This concludes my last set of books read in 2017. I’ll follow this up with my traditional yearly book analysis in a bit.

The Awkward Thoughts of W. Kamau Bell: Tales of a 6’ 4”, African American, Heterosexual, Cisgender, Left-Leaning, Asthmatic, Black and Proud Blerd, Mama’s Boy, Dad, and Stand-Up Comedian, W. Kamau Bell. I enjoyed reading/listening to this book, just like I enjoy listening to most of Bell’s work. I would say that for fans of Bell’s this book is most enjoyable at the beginning and end – I am deeply familiar to the point of boredom with his politics and opinions on the past few years’ events, but still appreciated the moments where he provided some of his internal conflict and personal events that shape his perspective.

Caucasia, Danzy Senna. This book, narrated by one of two biracial daughters of activist parents struggling, fighting, and trying to live in 1970s America, feels like an otherworldly dream that is deeply rooted in true historical events. The levels of commentary and conflict around color, race, identity, are so so good! Recommended.

Made for Love, Alissa Nutting. MADE FOR LOVE is totally different from Tampa, but also kind of about sex, but this time set a little bit in the future and focused on a woman who leaves her husband the CEO of a tech company called Gogol, because he was trying to put a chip in her brain. But also there are many other weird events and characters, but all of it is sharp and hilarious and unreal. Recommended.

Who Thought This Was a Good Idea?: And Other Questions You Should Have Answers to When You Work in the White House, Alyssa Mastromonaco. I would have recommended this book for anyone who wants to reminisce about the Obama years, or if you just have no idea how getting jobs in politics works and are curious about the industry. Mastromonaco makes clear that the book is geared towards young women looking for advice on being a career woman in male-dominated fields (although she mentions at one point she aims towards high school and early college, which seems a bit too early – 3 years out from college I feel like I really appreciate the advice and find it critical right now).

The House on Mango Street, Sandra Cisneros. Apparently, I had this book laying around my house and, in an effort to read more young adult fiction, picked this book. THE HOUSE ON MANGO STREET is evocative and devastating, making me feel both the joy and pain of being in an immigrant community as a kid in America and not totally understanding. Reads like poetry, I savored every word. Recommended.

Just Kids, Patti Smith. JUST KIDS is Patti Smith’s memoir of her life with Robert Mapplethorpe. Together, they were bohemian artists living in the Chelsea Hotel in the sixties and seventies while exploring and growing the crafts they are both famous for. I loved Patti Smith’s writing before, and I feel like this book explored content and experiences that were in some ways missing from the more introspective life of Smith after Mapplethorpe in M TRAIN. But I felt like in a way she undercuts her own autonomy and creative presence - she describes her work and process very matter-of-factly but describes in much more detail how Mapplethorpe explored and grew his sexuality and process, or how other relationships like that with Sam Shepard influenced her work. It’s a fascinating and rich autobiography that stuck with me in great detail because of her writing skill. Recommended.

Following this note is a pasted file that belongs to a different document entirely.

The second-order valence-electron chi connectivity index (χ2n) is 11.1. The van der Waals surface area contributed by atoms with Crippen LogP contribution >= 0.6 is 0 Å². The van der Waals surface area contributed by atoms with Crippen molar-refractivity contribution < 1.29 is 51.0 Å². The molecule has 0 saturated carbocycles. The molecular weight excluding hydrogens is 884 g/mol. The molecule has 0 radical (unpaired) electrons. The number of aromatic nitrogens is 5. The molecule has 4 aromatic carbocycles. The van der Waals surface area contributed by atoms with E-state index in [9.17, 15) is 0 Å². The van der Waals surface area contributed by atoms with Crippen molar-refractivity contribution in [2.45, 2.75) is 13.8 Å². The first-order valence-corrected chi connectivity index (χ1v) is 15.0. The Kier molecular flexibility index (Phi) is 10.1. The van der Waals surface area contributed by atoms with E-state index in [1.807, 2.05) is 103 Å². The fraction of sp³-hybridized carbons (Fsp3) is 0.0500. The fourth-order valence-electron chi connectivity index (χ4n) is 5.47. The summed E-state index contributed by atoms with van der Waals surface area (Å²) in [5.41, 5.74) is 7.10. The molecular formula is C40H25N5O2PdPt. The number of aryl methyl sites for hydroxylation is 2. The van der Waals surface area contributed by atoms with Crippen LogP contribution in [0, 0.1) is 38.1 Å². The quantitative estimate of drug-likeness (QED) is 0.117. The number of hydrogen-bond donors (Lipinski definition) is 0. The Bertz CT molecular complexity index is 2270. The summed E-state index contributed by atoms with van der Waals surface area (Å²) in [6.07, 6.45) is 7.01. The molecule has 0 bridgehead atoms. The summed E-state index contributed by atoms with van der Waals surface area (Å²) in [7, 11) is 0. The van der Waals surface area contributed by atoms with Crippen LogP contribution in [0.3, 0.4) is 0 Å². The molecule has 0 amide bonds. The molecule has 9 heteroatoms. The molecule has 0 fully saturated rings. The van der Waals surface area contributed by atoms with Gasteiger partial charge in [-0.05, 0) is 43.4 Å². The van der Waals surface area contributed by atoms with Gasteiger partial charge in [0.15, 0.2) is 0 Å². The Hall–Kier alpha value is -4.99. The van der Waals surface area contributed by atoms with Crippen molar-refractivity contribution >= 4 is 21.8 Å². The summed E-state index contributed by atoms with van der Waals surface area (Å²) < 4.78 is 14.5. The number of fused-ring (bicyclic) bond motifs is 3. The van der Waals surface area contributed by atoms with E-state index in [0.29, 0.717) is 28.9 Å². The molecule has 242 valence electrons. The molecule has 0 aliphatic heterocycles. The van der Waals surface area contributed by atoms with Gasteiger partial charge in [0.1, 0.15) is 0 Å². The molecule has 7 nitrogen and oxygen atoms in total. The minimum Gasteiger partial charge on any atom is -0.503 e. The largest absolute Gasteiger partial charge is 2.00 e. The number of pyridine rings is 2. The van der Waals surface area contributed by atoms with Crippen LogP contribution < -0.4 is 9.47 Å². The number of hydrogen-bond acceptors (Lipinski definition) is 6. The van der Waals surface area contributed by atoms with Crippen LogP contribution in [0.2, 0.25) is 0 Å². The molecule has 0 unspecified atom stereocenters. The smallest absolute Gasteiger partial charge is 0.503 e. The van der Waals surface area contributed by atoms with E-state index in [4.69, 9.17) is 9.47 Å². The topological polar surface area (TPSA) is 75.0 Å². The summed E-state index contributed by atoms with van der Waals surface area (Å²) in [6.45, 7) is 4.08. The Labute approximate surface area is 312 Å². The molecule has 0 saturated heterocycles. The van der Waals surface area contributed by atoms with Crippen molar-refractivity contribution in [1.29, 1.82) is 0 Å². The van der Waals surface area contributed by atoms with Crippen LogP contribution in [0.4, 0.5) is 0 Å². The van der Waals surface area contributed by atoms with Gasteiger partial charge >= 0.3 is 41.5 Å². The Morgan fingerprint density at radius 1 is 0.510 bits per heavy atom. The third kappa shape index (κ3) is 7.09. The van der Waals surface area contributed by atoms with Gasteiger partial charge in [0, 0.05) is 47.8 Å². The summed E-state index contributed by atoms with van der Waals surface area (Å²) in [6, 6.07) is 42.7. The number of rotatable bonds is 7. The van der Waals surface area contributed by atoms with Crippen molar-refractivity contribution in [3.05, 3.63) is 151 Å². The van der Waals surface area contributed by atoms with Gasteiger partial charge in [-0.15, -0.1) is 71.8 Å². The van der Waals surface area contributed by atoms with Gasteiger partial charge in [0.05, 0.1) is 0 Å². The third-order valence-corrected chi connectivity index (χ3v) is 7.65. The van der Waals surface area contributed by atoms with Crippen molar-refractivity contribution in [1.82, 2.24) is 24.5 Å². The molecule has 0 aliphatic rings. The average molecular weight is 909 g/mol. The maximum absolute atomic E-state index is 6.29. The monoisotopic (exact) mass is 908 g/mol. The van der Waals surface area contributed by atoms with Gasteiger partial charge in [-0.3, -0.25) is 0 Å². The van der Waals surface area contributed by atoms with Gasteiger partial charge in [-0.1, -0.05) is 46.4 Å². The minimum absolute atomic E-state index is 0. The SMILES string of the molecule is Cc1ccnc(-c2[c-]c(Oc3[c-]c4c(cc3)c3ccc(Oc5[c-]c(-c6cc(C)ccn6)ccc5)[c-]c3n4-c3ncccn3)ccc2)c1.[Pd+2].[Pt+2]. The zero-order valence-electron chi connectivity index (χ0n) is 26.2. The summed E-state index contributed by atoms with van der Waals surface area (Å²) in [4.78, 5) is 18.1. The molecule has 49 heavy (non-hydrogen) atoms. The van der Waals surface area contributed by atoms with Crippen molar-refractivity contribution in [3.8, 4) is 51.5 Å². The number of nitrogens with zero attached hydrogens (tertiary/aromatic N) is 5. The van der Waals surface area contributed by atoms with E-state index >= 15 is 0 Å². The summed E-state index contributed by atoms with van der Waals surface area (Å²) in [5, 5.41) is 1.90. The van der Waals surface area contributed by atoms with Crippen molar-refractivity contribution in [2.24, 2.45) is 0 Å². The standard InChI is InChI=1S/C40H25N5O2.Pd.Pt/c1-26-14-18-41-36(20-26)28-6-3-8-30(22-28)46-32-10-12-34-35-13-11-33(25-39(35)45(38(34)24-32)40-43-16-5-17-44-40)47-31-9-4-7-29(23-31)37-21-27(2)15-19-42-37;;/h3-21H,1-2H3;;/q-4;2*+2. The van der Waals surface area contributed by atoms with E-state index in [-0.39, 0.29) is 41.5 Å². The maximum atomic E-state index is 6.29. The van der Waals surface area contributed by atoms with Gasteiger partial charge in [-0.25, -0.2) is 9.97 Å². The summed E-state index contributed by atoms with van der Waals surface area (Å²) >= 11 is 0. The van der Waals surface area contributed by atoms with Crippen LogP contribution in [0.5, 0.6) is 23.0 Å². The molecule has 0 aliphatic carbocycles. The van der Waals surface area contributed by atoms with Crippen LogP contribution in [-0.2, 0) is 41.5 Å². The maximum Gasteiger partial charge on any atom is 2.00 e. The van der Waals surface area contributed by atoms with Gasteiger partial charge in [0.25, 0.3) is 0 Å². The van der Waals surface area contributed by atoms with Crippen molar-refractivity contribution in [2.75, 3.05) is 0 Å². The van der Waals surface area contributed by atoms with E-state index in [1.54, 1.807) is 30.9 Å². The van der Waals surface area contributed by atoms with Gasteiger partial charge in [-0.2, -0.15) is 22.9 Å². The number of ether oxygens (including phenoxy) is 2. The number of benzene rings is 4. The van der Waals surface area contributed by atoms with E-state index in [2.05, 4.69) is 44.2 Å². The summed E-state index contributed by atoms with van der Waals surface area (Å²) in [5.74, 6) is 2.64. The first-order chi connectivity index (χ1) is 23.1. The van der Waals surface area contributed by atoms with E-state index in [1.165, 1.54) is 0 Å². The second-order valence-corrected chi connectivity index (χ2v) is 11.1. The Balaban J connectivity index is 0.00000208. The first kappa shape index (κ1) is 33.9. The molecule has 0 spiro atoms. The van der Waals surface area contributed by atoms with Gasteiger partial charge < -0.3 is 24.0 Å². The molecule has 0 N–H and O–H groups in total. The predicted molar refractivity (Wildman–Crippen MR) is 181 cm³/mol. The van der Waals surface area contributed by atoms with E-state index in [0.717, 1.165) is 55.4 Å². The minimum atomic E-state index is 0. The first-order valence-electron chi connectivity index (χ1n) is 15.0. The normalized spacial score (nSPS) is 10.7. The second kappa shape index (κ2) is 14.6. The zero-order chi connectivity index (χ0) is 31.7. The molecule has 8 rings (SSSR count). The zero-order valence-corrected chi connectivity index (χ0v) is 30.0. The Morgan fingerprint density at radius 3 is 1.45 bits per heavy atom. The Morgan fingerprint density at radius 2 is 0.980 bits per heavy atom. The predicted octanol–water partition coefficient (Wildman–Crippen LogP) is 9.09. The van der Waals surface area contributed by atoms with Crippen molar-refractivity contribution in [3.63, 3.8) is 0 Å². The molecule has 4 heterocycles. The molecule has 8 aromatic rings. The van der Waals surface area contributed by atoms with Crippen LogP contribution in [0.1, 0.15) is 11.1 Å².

We Should All Be Feminists, Chimamanda Ngozi Adichie. I feel a little duped, because I thought this was a popular book but it turns out to be the text of her popular Ted Talk. To everyone else’s credit, I had not listened to the Ted Talk in its entirety, so it was not a totally wasted set of time but it was much shorter and more brief than I expected.

What Happened, Hillary Rodham Clinton. I wish Hillary had written this book before the election, as well as after, as well as all the time. This book is like what HRC would sound like if she had a blog - well-researched and methodical but also personal and digressing into the things that matter to her, like her family and her friends and things she finds interesting. We put HRC on a pedestal so much, and I feel like this book is what you get when you stop asking anything of her – I loved it but I also hated that I had to read so many other HRC books when this is the one I wanted to whole time (HARD CHOICES was so long). I get that these are all parts of a singular multidimensional person, but I liked this book so much that it made me irritated that I hadn’t gotten it earlier in my life. Anyway.

Clayton Byrd Goes Underground, Rita Williams-Garcia. This book was nominated for the National Book Award, so I wanted to read it. It is a young adult novel about a boy named Clayton Byrd, and it is a journey and an adventure! The book has joyful and sorrowful notes, but I really liked the way it captured and described moving through New York through Clayton Byrd’s story.

Speedboat, Renata Adler. This novel makes me feel like I met a very cool journalism person at a dinner party and am now seeing them everywhere (or internet stalking them a lot). Speedboat is ostensibly fiction, but written like autofiction or a prose essay – I didn’t really have a strong passion for any specific part of the plot, but the way Adler’s narrator observed and commented on everything I liked.